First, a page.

What the GOOVIS Young changes about VR is that it embraces the technology for entertainment purposes, and does it in the best way possible… not by being a face-mounted computer, but rather a face-mounted display that’s compatible with practically any of your devices. With a 1080p display on the inside that’s designed to feel like a theater with an 800-inch screen, the GOOVIS Young is a universal VR display you can connect to your phone, laptop, tablet, set-top box, or even your console, allowing it to act as a dedicated display for everything between working, gaming, watching movies, browsing the internet, or even doing the odd stuff like tapping into your drone’s camera for incredible HD POV-ing.

With an undeniably better form factor, and better image quality too, Panasonic’s VR glasses are classier and well, ‘glassier’ (as opposed to the massive ski-goggles that most VR headsets look like). Fitted with micro-OLED panels on the inside, the VR glasses can afford to be made smaller and have much better clarity too. In fact, unlike most VR headsets, you almost don’t notice the pixels in Panasonic’s product, allowing your VR world to be much more immersive because of its higher resolution. Panasonic also claims that they’re the first-ever VR glasses to support HDR, or a high dynamic range, allowing colors, saturation, brightness, and contrast to all be incredibly lifelike. The glasses (they’re obviously not headsets) also come fitted with Panasonic’s own audio technology, using Technics drivers in those tiny earbuds to provide crystal clear audio.

I bet you’re just as baffled as I am looking at Canon’s new RF5.2mm F2.8 L Dual Fisheye Lens. It almost looks anthropomorphic, with the way the two eyes stare at you, but in fact, what’s really marvelous is where Canon seems to be going with their cameras. DSLRs and Mirrorless cameras are already some of the most powerful shooters out there, and rather than ditching that entire ecosystem of cameras to move to newer camera types – like drones and AR/VR cameras, Canon has just embraced good old-fashioned innovation instead, with a newfangled lens that is compatible with their existing EOS range of cameras. The lens, when paired with the company’s 1.5.0 firmware update, enables the humble yet capable 2D camera to shoot SBS 3D content. Pair the lens with the EOS R5 mirrorless camera and suddenly you can perform high-resolution video recording at up to 8K DCI 30p and 4K DCI 60p.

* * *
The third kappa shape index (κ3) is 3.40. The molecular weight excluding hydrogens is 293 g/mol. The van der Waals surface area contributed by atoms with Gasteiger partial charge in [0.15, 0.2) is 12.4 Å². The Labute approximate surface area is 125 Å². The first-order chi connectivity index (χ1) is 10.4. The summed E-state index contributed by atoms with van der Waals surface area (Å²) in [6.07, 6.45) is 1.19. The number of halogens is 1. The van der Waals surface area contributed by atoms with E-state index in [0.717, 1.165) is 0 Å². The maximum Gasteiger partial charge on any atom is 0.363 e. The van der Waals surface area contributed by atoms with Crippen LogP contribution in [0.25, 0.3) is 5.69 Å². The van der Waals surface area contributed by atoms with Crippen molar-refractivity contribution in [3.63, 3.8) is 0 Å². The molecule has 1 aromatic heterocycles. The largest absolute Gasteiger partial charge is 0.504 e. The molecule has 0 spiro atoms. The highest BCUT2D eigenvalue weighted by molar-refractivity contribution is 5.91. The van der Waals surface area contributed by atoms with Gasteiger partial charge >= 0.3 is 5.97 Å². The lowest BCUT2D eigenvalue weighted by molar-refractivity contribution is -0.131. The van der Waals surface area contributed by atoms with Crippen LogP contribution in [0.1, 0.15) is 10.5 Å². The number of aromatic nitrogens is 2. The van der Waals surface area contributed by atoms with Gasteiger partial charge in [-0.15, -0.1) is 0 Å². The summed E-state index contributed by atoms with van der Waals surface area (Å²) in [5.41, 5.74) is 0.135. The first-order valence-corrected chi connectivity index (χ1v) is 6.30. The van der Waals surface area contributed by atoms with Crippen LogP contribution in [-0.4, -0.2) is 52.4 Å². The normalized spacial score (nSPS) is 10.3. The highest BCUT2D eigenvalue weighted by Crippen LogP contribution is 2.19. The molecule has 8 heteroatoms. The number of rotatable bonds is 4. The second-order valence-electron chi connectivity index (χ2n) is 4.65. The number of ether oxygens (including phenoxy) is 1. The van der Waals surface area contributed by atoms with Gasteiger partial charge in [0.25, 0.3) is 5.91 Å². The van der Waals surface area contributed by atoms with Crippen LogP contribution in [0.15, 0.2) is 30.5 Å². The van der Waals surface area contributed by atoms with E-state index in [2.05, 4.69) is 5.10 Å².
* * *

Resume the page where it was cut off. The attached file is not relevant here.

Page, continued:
Compatible with a variety of games, movies, and multimedia content on platforms like YouTube VR, the Feelreal can generate a variety of aromas and smells, making you feel like you’re in the moment, whether it’s a forest, a race-track, or a battlefield. The Feelreal comes with a series of 9 aroma vials that combine to create as many as 255 different types of distinct smells, from flowers and petrichor, to food, to grease or gunpowder. The Feelreal goes the extra mile by providing a tactile experience too! It comes with its own water-spray, microheater (to simulate heat), and fan (to simulate wind), adding different layers to your audiovisual VR experience.

The Omni One by Virtuix – a virtual reality treadmill that’ll allow gamers to walk or run in 360-degrees inside video games and other virtual environments. The possibilities with Omni are unmatchable – it not only lets you walk but even jump, kneel, and crouch in the gaming world by mimicking the action on the treadmill in real life. Gamers who’ve tasted the VR flavor would have heard the name Virtuix before. The start-up is currently selling a commercial version of the Omni – “Omni Pro” – to entertainment venues in over 45 countries. Now, Virtuix is coming for the first time to our homes with Omni One treadmill aimed at pushing the bounds of in-home entertainment previously set by VR headsets.